Investing.com - U.S. soybean and corn prices edged higher on Thursday, as a slowdown in the U.S. harvest last week continued to support prices.
On the Chicago Mercantile Exchange, US soybeans for November delivery rose 4.12 cents, or 0.43%, to trade at $9.6613 a bushel during U.S. morning hours.
Prices of the oilseed rallied to $9.8240 on Wednesday, the most since September 18, before turning lower to settle at $9.6260, down 1.4 cents, or 0.165.
According to the U.S. Department of Agriculture, approximately 53% of the U.S. soy harvest was completed as of October 19, compared to the five-year average of 66% for this time of year.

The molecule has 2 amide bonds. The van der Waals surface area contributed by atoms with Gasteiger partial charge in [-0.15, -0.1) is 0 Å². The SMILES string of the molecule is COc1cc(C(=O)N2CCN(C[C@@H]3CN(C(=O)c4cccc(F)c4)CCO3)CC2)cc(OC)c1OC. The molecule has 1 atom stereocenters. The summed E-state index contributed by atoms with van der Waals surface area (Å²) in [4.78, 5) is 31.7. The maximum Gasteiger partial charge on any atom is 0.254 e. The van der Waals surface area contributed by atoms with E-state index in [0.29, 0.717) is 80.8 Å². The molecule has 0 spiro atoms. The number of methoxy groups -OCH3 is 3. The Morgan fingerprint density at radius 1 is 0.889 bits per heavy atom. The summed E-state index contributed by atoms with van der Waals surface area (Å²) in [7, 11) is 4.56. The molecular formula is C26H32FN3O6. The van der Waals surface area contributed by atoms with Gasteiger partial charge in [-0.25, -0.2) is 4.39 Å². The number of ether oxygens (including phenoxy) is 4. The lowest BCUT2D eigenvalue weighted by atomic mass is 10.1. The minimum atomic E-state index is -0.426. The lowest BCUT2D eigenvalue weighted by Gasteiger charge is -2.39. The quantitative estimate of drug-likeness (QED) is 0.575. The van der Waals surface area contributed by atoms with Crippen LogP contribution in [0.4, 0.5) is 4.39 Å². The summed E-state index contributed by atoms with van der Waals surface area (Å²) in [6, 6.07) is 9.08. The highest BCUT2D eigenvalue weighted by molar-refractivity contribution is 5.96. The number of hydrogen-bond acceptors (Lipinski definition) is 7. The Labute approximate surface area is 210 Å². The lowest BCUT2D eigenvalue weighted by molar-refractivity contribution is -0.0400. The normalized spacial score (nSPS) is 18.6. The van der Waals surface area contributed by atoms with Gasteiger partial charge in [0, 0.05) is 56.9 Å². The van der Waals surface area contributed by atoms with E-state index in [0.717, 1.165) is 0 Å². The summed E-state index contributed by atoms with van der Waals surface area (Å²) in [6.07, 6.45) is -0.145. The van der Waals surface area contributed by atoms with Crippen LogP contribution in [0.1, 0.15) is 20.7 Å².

Meanwhile, US corn for December delivery traded at $3.5363 a bushel, up 1.23 cents, or 0.35%.
A day earlier, corn futures rose to $3.6100, the most since September 3, before settling at $3.5300, down 3.0 cents, or 0.84%.
Nearly 31% of the U.S. corn harvest was completed as of last week, below the five-year average of 53% for this time of year, according to the USDA.
Elsewhere on the CBOT, US wheat for December delivery advanced 2.27 cents, or 0.44%, to trade at $5.2388 a bushel.
Prices of the grain hit $5.2860 on Wednesday, the highest since September 10, before closing at $5.2220, up 3.0 cents, or 0.58%.
Corn is the biggest U.S. crop, followed by soybeans, government figures show. Wheat was fourth, behind hay.
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